Sen. Richard Shelby: “Mr. Administrator, I believe that the core mission of NASA is to build cutting-edge systems that allow us to expand our knowledge of the universe.”

Shelby’s “cutting edge systems” involve a monster Space Launch System (SLS) based on shuttle booster technologies designed in the 1970’s that will cost a fortune to build, maintain and operate.  In fact, it’s so expensive that we won’t be able to fly it very often, limiting our ability to explore the universe.  Continue reading ‘More Nonsense From Congress’

Virginia Hits Back at Florida Over Human Spaceflight

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Pad OA at Wallops Island. (Credit: Orbital Sciences Corporation)

Virginians are pushing back against efforts by Florida to maintain its monopoly on human spaceflight missions. Jack Kennedy, a prominent backer of commercial space in Virginia, sent the following email to supporters on Saturday:

“Space Florida is getting really aggressive and negative to the possibility of human commercial space launch from Wallops Island, Virginia.

“I strongly urge you to communicate with Majority Leader Eric Cantor, Congressman Frank Wolf and Senator Mark Warner, in particular. ASK that they call upon Boeing to openly pledge to launch the Atlas-V from Virginia under the NASA Commercial Crew program by 2015.

“Your e-Mail, letter, and/or phone call to these three Congressional offices may go a long way to make human space flight from Virginia a reality (especially in the wake of the Florida push back against Virginia’s spaceport).

“Please act this week.”

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Maryland Launches Space Science Business Initiative

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Maryland Gov. Martin O'Malley. (Credit: Jay Baker)

OFFICE OF MARTIN O’MALLEY PR

Governor Martin O’Malley today unveiled a bold new initiative to increase the business development and commercialization opportunities of the state’s space industry at the Maryland Space Business Roundtable in Greenbelt. Speaking before over 500 members of the Roundtable, the Governor reinforced the O’Malley-Brown Administration’s commitment to this vibrant sector and outlined new policy initiatives and investments in Maryland: The Business of Space Science.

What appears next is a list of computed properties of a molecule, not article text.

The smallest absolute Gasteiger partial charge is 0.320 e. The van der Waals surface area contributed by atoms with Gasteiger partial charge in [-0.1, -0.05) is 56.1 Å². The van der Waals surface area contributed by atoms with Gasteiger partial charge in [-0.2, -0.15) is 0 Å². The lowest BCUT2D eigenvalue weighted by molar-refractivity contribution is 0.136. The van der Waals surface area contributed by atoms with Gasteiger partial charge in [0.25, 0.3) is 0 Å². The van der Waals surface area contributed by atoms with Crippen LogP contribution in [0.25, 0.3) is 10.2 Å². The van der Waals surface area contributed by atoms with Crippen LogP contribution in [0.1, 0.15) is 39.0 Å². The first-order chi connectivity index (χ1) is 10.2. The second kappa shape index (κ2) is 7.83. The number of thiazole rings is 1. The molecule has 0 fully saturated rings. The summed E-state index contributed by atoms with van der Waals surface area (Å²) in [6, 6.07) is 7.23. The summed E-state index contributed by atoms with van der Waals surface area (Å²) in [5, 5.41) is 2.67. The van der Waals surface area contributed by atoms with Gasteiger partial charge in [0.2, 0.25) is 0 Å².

“Working side-by-side with our congressional delegation and our ‘Space Senator,’ Barbara Mikulski, we will pursue program policies to leverage our federal facilities and institutions of science and discovery to unlock the enormous economic and employment potential of Maryland’s space sector,” Governor O’Malley said.  “The breakthroughs and innovations occurring in Maryland at NASA, NOAA, Johns Hopkins, APL and other institutions represent new frontiers for commercialization and business development in areas like carbon monitoring, manufacturing and life sciences.”

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Mikulski: Wallops Becoming the Southwest Airlines of Space

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Launch complexes on Wallops Island, Virginia

Here’s an interesting quote from Maryland Sen. Barbara Mikulski which was included in a press release issued after Gov. Martin O’Malley toured the Wallops Flight Facility on Monday.

“Wallops Island Flight Facility is home to American innovation. I fought to keep jobs at the Wallops Flight Facility and I will continue to fight to create the jobs of the future. Today we can see our investment in innovation is paying off, as Wallops becomes the Southwest Airlines of space: a lower cost, safer way to launch.”

The full press release after the break.

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Senators Mikulski and Nelson Craft a Response to Obama’s NASA Plan

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Florida Senator Bill Nelson

Mikulski slips Nelson a note on NASA
Orlando Sentinel

Earlier this week, Sen. Barbara Mikulski of Maryland sent a two-page letter to Sen. Bill Nelson of Florida that attempts to outline her vision for NASA and notes that it is “more important than ever” that the two lawmakers “work on consultation” to consider the White House plan to blast future NASA astronauts into space aboard commercial rockets.

“Our human spaceflight program needs a destination. Since NASA’s creation, it has been a mission-driven agency, and I believe having a clear direction and destination has contributed to NASA’s many successes,” notes Mikulski.

She does not opine on Obama’s decision to scrap Constellation for commercial rockets, other than to note that the station “should be re-supplied with cargo by commercial vehicles.” She makes no note of the possibility of commercial companies launching humans to low-Earth orbit.

Read the full story.